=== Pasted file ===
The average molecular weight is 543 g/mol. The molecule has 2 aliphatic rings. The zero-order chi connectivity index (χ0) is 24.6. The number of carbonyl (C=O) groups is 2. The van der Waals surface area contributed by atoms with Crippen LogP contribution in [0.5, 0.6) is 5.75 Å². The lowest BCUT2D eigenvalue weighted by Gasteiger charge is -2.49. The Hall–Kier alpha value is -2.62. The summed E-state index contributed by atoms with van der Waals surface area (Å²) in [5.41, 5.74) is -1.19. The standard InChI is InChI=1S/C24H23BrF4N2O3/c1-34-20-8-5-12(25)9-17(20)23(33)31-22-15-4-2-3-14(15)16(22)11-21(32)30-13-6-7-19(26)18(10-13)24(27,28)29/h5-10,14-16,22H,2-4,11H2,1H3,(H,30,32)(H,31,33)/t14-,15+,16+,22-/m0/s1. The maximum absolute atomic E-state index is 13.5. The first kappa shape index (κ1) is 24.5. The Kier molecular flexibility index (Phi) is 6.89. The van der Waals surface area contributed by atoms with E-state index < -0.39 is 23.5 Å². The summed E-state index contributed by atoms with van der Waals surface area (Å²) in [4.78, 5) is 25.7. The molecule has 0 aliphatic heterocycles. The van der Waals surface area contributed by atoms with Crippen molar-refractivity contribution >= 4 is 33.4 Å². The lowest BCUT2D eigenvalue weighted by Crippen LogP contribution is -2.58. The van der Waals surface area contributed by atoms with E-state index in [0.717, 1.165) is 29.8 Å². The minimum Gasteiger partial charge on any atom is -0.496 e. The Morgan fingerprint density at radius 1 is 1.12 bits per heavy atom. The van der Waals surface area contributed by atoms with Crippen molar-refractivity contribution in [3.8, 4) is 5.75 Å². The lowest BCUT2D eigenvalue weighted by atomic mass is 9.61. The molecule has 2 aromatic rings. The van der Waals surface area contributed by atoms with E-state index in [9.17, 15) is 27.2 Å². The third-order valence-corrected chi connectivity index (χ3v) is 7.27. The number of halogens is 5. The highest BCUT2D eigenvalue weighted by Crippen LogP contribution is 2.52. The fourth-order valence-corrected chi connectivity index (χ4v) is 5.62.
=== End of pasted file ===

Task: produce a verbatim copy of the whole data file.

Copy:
The average molecular weight is 543 g/mol. The molecule has 2 aliphatic rings. The zero-order chi connectivity index (χ0) is 24.6. The number of carbonyl (C=O) groups is 2. The van der Waals surface area contributed by atoms with Crippen LogP contribution in [0.5, 0.6) is 5.75 Å². The lowest BCUT2D eigenvalue weighted by Gasteiger charge is -2.49. The Hall–Kier alpha value is -2.62. The summed E-state index contributed by atoms with van der Waals surface area (Å²) in [5.41, 5.74) is -1.19. The standard InChI is InChI=1S/C24H23BrF4N2O3/c1-34-20-8-5-12(25)9-17(20)23(33)31-22-15-4-2-3-14(15)16(22)11-21(32)30-13-6-7-19(26)18(10-13)24(27,28)29/h5-10,14-16,22H,2-4,11H2,1H3,(H,30,32)(H,31,33)/t14-,15+,16+,22-/m0/s1. The maximum absolute atomic E-state index is 13.5. The first kappa shape index (κ1) is 24.5. The Kier molecular flexibility index (Phi) is 6.89. The van der Waals surface area contributed by atoms with E-state index < -0.39 is 23.5 Å². The summed E-state index contributed by atoms with van der Waals surface area (Å²) in [4.78, 5) is 25.7. The molecule has 0 aliphatic heterocycles. The van der Waals surface area contributed by atoms with Crippen molar-refractivity contribution >= 4 is 33.4 Å². The lowest BCUT2D eigenvalue weighted by Crippen LogP contribution is -2.58. The van der Waals surface area contributed by atoms with E-state index in [0.717, 1.165) is 29.8 Å². The minimum Gasteiger partial charge on any atom is -0.496 e. The Morgan fingerprint density at radius 1 is 1.12 bits per heavy atom. The van der Waals surface area contributed by atoms with Crippen molar-refractivity contribution in [3.8, 4) is 5.75 Å². The lowest BCUT2D eigenvalue weighted by atomic mass is 9.61. The molecule has 2 aromatic rings. The van der Waals surface area contributed by atoms with E-state index in [9.17, 15) is 27.2 Å². The third-order valence-corrected chi connectivity index (χ3v) is 7.27. The number of halogens is 5. The highest BCUT2D eigenvalue weighted by Crippen LogP contribution is 2.52. The fourth-order valence-corrected chi connectivity index (χ4v) is 5.62.